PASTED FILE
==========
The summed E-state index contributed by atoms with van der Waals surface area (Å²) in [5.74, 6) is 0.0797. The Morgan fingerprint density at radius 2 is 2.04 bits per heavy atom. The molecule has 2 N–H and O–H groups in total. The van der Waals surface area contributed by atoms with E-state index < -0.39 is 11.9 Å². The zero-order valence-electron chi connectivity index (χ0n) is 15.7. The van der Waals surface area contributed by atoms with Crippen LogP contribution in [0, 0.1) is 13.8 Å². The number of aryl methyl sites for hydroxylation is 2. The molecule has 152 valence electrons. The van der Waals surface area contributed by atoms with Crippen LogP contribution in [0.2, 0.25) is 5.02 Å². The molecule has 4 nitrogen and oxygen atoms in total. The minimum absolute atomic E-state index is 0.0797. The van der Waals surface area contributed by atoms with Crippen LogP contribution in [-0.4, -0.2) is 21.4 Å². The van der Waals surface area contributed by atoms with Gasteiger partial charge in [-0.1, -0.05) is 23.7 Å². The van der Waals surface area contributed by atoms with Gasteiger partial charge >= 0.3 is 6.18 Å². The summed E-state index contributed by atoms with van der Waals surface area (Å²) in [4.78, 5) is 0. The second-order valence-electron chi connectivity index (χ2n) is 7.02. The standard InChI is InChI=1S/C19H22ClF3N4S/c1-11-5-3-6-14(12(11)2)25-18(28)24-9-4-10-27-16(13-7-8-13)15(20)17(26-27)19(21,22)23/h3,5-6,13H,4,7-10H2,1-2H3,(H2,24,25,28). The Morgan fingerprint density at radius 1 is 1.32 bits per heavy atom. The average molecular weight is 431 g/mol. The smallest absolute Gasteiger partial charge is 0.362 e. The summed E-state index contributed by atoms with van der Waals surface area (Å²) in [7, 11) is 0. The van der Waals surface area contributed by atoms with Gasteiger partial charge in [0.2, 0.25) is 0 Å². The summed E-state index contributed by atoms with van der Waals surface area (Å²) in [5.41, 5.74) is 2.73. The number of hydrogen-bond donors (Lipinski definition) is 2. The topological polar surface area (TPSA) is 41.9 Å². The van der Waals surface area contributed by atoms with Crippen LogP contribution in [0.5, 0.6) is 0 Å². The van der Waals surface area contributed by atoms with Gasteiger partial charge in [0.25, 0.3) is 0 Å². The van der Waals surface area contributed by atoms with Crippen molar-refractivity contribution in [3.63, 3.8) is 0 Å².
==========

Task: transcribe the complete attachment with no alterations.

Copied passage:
The summed E-state index contributed by atoms with van der Waals surface area (Å²) in [5.74, 6) is 0.0797. The Morgan fingerprint density at radius 2 is 2.04 bits per heavy atom. The molecule has 2 N–H and O–H groups in total. The van der Waals surface area contributed by atoms with E-state index < -0.39 is 11.9 Å². The zero-order valence-electron chi connectivity index (χ0n) is 15.7. The van der Waals surface area contributed by atoms with Crippen LogP contribution in [0, 0.1) is 13.8 Å². The number of aryl methyl sites for hydroxylation is 2. The molecule has 152 valence electrons. The van der Waals surface area contributed by atoms with Crippen LogP contribution in [0.2, 0.25) is 5.02 Å². The molecule has 4 nitrogen and oxygen atoms in total. The minimum absolute atomic E-state index is 0.0797. The van der Waals surface area contributed by atoms with Crippen LogP contribution in [-0.4, -0.2) is 21.4 Å². The van der Waals surface area contributed by atoms with Gasteiger partial charge in [-0.1, -0.05) is 23.7 Å². The van der Waals surface area contributed by atoms with Gasteiger partial charge >= 0.3 is 6.18 Å². The summed E-state index contributed by atoms with van der Waals surface area (Å²) in [4.78, 5) is 0. The second-order valence-electron chi connectivity index (χ2n) is 7.02. The standard InChI is InChI=1S/C19H22ClF3N4S/c1-11-5-3-6-14(12(11)2)25-18(28)24-9-4-10-27-16(13-7-8-13)15(20)17(26-27)19(21,22)23/h3,5-6,13H,4,7-10H2,1-2H3,(H2,24,25,28). The Morgan fingerprint density at radius 1 is 1.32 bits per heavy atom. The average molecular weight is 431 g/mol. The smallest absolute Gasteiger partial charge is 0.362 e. The summed E-state index contributed by atoms with van der Waals surface area (Å²) in [7, 11) is 0. The van der Waals surface area contributed by atoms with Gasteiger partial charge in [0.2, 0.25) is 0 Å². The summed E-state index contributed by atoms with van der Waals surface area (Å²) in [5.41, 5.74) is 2.73. The number of hydrogen-bond donors (Lipinski definition) is 2. The topological polar surface area (TPSA) is 41.9 Å². The van der Waals surface area contributed by atoms with Crippen LogP contribution in [0.5, 0.6) is 0 Å². The van der Waals surface area contributed by atoms with Gasteiger partial charge in [0.25, 0.3) is 0 Å². The van der Waals surface area contributed by atoms with Crippen molar-refractivity contribution in [3.63, 3.8) is 0 Å².